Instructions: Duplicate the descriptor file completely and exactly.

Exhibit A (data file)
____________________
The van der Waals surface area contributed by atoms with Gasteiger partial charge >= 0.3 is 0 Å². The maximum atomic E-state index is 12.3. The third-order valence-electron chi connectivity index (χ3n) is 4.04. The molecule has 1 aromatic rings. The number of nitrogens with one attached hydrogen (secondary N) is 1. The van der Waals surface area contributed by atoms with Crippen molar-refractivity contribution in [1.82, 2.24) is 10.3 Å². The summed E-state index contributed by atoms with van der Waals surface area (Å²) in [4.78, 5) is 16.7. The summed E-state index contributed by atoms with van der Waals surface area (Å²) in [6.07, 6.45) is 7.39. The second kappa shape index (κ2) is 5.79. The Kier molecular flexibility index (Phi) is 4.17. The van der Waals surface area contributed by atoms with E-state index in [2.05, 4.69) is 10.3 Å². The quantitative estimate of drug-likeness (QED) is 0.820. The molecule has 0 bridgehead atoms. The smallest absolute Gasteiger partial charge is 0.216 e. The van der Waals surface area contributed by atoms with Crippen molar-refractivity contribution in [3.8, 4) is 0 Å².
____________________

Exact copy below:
The van der Waals surface area contributed by atoms with Gasteiger partial charge >= 0.3 is 0 Å². The maximum atomic E-state index is 12.3. The third-order valence-electron chi connectivity index (χ3n) is 4.04. The molecule has 1 aromatic rings. The number of nitrogens with one attached hydrogen (secondary N) is 1. The van der Waals surface area contributed by atoms with Crippen molar-refractivity contribution in [1.82, 2.24) is 10.3 Å². The summed E-state index contributed by atoms with van der Waals surface area (Å²) in [4.78, 5) is 16.7. The summed E-state index contributed by atoms with van der Waals surface area (Å²) in [6.07, 6.45) is 7.39. The second kappa shape index (κ2) is 5.79. The Kier molecular flexibility index (Phi) is 4.17. The van der Waals surface area contributed by atoms with E-state index in [2.05, 4.69) is 10.3 Å². The quantitative estimate of drug-likeness (QED) is 0.820. The molecule has 0 bridgehead atoms. The smallest absolute Gasteiger partial charge is 0.216 e. The van der Waals surface area contributed by atoms with Crippen molar-refractivity contribution in [3.8, 4) is 0 Å².